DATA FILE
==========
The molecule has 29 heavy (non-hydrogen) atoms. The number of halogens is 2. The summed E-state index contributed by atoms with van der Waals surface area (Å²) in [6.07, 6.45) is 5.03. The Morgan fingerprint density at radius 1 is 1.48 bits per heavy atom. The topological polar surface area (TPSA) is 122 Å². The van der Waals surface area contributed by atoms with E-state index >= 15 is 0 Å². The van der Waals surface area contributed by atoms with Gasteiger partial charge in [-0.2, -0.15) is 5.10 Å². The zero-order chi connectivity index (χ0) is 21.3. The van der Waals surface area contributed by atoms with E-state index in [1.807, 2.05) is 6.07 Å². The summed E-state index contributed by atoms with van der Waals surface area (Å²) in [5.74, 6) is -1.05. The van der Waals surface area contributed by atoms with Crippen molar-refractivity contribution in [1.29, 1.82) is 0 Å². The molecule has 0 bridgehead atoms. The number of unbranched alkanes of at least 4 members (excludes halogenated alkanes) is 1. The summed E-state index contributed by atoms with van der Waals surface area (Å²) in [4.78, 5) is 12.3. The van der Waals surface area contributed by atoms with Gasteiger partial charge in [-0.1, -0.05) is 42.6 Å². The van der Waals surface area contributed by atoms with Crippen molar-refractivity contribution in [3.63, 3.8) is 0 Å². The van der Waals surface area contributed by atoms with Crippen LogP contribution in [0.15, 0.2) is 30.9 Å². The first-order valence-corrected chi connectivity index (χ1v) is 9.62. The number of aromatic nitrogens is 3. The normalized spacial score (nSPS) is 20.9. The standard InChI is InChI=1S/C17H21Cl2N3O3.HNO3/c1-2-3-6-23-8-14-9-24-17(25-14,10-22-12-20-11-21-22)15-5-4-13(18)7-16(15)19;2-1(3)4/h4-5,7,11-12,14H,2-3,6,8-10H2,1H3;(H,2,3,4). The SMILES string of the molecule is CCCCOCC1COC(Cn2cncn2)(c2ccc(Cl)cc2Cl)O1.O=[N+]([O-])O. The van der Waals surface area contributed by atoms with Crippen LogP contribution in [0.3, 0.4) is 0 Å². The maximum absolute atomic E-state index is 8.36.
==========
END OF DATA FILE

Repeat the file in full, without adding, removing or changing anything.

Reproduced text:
The molecule has 29 heavy (non-hydrogen) atoms. The number of halogens is 2. The summed E-state index contributed by atoms with van der Waals surface area (Å²) in [6.07, 6.45) is 5.03. The Morgan fingerprint density at radius 1 is 1.48 bits per heavy atom. The topological polar surface area (TPSA) is 122 Å². The van der Waals surface area contributed by atoms with E-state index >= 15 is 0 Å². The van der Waals surface area contributed by atoms with Gasteiger partial charge in [-0.2, -0.15) is 5.10 Å². The zero-order chi connectivity index (χ0) is 21.3. The van der Waals surface area contributed by atoms with E-state index in [1.807, 2.05) is 6.07 Å². The summed E-state index contributed by atoms with van der Waals surface area (Å²) in [5.74, 6) is -1.05. The van der Waals surface area contributed by atoms with Crippen molar-refractivity contribution in [1.29, 1.82) is 0 Å². The molecule has 0 bridgehead atoms. The number of unbranched alkanes of at least 4 members (excludes halogenated alkanes) is 1. The summed E-state index contributed by atoms with van der Waals surface area (Å²) in [4.78, 5) is 12.3. The van der Waals surface area contributed by atoms with Gasteiger partial charge in [-0.1, -0.05) is 42.6 Å². The van der Waals surface area contributed by atoms with Crippen molar-refractivity contribution in [3.63, 3.8) is 0 Å². The van der Waals surface area contributed by atoms with Crippen LogP contribution in [0.15, 0.2) is 30.9 Å². The first-order valence-corrected chi connectivity index (χ1v) is 9.62. The number of aromatic nitrogens is 3. The normalized spacial score (nSPS) is 20.9. The standard InChI is InChI=1S/C17H21Cl2N3O3.HNO3/c1-2-3-6-23-8-14-9-24-17(25-14,10-22-12-20-11-21-22)15-5-4-13(18)7-16(15)19;2-1(3)4/h4-5,7,11-12,14H,2-3,6,8-10H2,1H3;(H,2,3,4). The SMILES string of the molecule is CCCCOCC1COC(Cn2cncn2)(c2ccc(Cl)cc2Cl)O1.O=[N+]([O-])O. The van der Waals surface area contributed by atoms with Crippen LogP contribution in [0.3, 0.4) is 0 Å². The maximum absolute atomic E-state index is 8.36.